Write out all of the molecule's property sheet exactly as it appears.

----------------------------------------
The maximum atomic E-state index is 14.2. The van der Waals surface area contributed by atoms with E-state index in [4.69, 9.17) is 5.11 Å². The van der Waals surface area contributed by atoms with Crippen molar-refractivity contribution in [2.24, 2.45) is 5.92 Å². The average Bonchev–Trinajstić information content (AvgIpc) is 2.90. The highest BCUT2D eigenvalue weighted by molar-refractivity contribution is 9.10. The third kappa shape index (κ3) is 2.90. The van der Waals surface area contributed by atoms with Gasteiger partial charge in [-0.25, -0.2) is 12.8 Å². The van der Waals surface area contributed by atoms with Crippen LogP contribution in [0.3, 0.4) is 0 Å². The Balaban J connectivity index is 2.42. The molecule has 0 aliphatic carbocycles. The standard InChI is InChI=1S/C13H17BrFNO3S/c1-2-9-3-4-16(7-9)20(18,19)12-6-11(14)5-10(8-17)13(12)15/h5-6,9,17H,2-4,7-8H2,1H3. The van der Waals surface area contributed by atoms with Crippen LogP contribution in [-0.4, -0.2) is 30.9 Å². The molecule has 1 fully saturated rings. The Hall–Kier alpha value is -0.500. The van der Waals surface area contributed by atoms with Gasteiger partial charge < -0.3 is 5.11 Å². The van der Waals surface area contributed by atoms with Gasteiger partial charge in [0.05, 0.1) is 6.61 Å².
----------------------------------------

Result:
The maximum atomic E-state index is 14.2. The van der Waals surface area contributed by atoms with E-state index in [4.69, 9.17) is 5.11 Å². The van der Waals surface area contributed by atoms with Crippen molar-refractivity contribution in [2.24, 2.45) is 5.92 Å². The average Bonchev–Trinajstić information content (AvgIpc) is 2.90. The highest BCUT2D eigenvalue weighted by molar-refractivity contribution is 9.10. The third kappa shape index (κ3) is 2.90. The van der Waals surface area contributed by atoms with Gasteiger partial charge in [-0.25, -0.2) is 12.8 Å². The van der Waals surface area contributed by atoms with Crippen LogP contribution in [0.3, 0.4) is 0 Å². The Balaban J connectivity index is 2.42. The molecule has 0 aliphatic carbocycles. The standard InChI is InChI=1S/C13H17BrFNO3S/c1-2-9-3-4-16(7-9)20(18,19)12-6-11(14)5-10(8-17)13(12)15/h5-6,9,17H,2-4,7-8H2,1H3. The van der Waals surface area contributed by atoms with Crippen LogP contribution in [-0.4, -0.2) is 30.9 Å². The molecule has 1 fully saturated rings. The Hall–Kier alpha value is -0.500. The van der Waals surface area contributed by atoms with Gasteiger partial charge < -0.3 is 5.11 Å². The van der Waals surface area contributed by atoms with Gasteiger partial charge in [0.05, 0.1) is 6.61 Å².